Baked Apples with Sorghum Syrup


What’s sorghum syrup?  I’m so glad you asked.  It’s a sugar syrup made from the sorghum plant.  In Texas we call it milo.  We feed it to dairy cows.  In California, where water flows forth like a sweet miracle, we feed our dairy cows alfalfa.  Texas is not blessed with enough water to grow high quality alfalfa.  Am I losing you here with all the agriculture talk?  What I’m trying to say is that sorghum syrup is delicious.  I did not know this Southern secret until recently.  You see, even though I’m a native Texan, I feel I have been cheated out of some Southern staples.  My mom never made grits.  She also never cleaned a mess of collard greens in the washing machine and cooked ‘em up with a ham hock.  And I woke up to pancakes with maple syrup instead of hoe cakes with sorghum syrup.  I feel deprived, so I’m making up for lost time with these baked apples stuffed with oats, spices, nuts, and sorghum syrup.  A little sorghum syrup-laced whipped cream on top seals the deal nicely.

Baked Apples with Sorghum Syrup
 
Yields 2 baked apples.
Ingredients
  • FOR THE APPLIES:
  • 2 medium apples
  • 1 cup apple cider
  • zest of 1 lemon
  • ¼ + ⅛ teaspoon ground cinnamon
  • 2 tablespoons butter, softened
  • 1 tablespoon chopped pecans
  • 2 tablespoons rolled oats
  • 1 heaping tablespoon raisins
  • 3 tablespoons sorghum syrup
  • FOR THE CREAM:
  • ¼ cup heavy whipping cream
  • Pinch of cinnamon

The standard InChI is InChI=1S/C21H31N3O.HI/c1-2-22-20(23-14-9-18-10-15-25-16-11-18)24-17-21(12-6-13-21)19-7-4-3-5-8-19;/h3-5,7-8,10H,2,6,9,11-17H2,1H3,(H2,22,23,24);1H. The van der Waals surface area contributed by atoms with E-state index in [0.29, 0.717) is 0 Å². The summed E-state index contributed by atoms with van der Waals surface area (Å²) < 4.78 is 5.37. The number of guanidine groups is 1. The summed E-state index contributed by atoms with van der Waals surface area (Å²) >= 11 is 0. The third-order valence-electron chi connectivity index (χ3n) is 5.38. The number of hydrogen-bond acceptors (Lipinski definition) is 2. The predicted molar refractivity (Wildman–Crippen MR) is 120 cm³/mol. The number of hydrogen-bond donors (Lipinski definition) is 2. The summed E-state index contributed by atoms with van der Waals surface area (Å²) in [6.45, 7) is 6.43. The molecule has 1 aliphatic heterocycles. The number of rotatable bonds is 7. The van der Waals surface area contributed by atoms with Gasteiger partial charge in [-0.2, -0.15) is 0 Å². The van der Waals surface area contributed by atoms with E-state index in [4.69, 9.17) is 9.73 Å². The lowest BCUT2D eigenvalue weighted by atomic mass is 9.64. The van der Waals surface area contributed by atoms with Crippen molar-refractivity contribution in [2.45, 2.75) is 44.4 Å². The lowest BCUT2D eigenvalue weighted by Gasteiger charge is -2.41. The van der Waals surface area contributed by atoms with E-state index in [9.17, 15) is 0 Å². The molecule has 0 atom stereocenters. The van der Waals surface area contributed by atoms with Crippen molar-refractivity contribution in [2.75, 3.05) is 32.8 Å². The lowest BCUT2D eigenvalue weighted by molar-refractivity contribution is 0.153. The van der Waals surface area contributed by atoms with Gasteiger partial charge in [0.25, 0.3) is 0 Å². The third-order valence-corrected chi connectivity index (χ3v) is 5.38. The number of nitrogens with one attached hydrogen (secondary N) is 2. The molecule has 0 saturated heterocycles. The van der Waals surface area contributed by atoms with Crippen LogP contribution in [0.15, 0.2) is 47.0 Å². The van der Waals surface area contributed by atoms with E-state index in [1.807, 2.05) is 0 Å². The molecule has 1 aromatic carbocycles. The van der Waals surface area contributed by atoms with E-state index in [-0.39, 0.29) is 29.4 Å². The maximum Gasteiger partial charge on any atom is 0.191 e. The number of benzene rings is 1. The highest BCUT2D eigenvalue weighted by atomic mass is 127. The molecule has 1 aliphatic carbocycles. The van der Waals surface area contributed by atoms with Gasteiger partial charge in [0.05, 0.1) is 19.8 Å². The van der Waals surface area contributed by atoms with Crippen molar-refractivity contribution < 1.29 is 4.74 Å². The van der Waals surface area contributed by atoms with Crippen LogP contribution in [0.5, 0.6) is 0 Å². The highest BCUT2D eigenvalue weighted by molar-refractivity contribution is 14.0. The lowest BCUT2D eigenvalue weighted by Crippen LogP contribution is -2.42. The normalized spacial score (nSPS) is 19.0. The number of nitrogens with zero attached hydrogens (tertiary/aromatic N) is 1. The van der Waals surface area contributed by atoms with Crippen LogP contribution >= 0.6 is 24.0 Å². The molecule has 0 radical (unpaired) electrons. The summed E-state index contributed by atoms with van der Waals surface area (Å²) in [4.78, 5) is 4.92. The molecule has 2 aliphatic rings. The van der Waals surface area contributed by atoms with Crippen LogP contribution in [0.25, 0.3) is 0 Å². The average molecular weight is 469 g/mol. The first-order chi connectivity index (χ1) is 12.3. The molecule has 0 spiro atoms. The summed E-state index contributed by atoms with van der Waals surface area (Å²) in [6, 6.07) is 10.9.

• 1 tablespoon sorghum syrup
Instructions
  1. Preheat the oven to 375°.
  2. Core the apples, but do not go all the way through the bottom. I could not find a corer that wouldn't go all the way through, so I sliced the top ⅓ off each apple and used a melon baller to scoop out the core.
  3. Pour the apple cider into a small baking dish (I used one with a 3-cup capacity).
  4. In a small bowl, stir together all remaining filling ingredients. Spoon the mixture into each apple.
  5. Place the apples in the baking dish with the cider, cover tightly with foil and bake 30 minutes. Uncover, baste with the accumulated juices and bake another 10 minutes or so, until tender but not mushy. Use a small knife to test the tenderness of the apple—it will depend on the variety.
  6. Before serving, have the whipping cream very cold. Whip together the cream, cinnamon and sorghum syrup in a small bowl until medium peaks form. Spoon the cold cream over the apples as soon as they come out of the oven. Spoon some of the juices from the bottom of the baking dish on top too.


Comments

  1. says

    Hey y’all,

    You can absolutely find sorghum syrup outside of Texas! I found it here in my California grocery store! My jaw hit the floor when I saw it!

    If you do not have sorghum syrup, I would substitute maple syrup. In my opinion, sorghum syrup smells like molasses and tastes like a smokey maple syrup.

    Thanks for all the interest! Y’all are the best! :)

    Christina

  2. says

    Yes! My husband just asked me if I’ve every made baked apples and put in a request. I’m going to have give these a try. I think I’ve seen sorghum syrup before so I’ll have to try that as well. YUMMY. Thank you.

  3. says

    Wowww sounds amazing! I’ve also never heard of sorghum syrup. Can you buy it at the grocery store? I’d be interested to try this recipe! I love the warm apple with the cold whipped cream, I bet the temperature combo makes it even more decadent!

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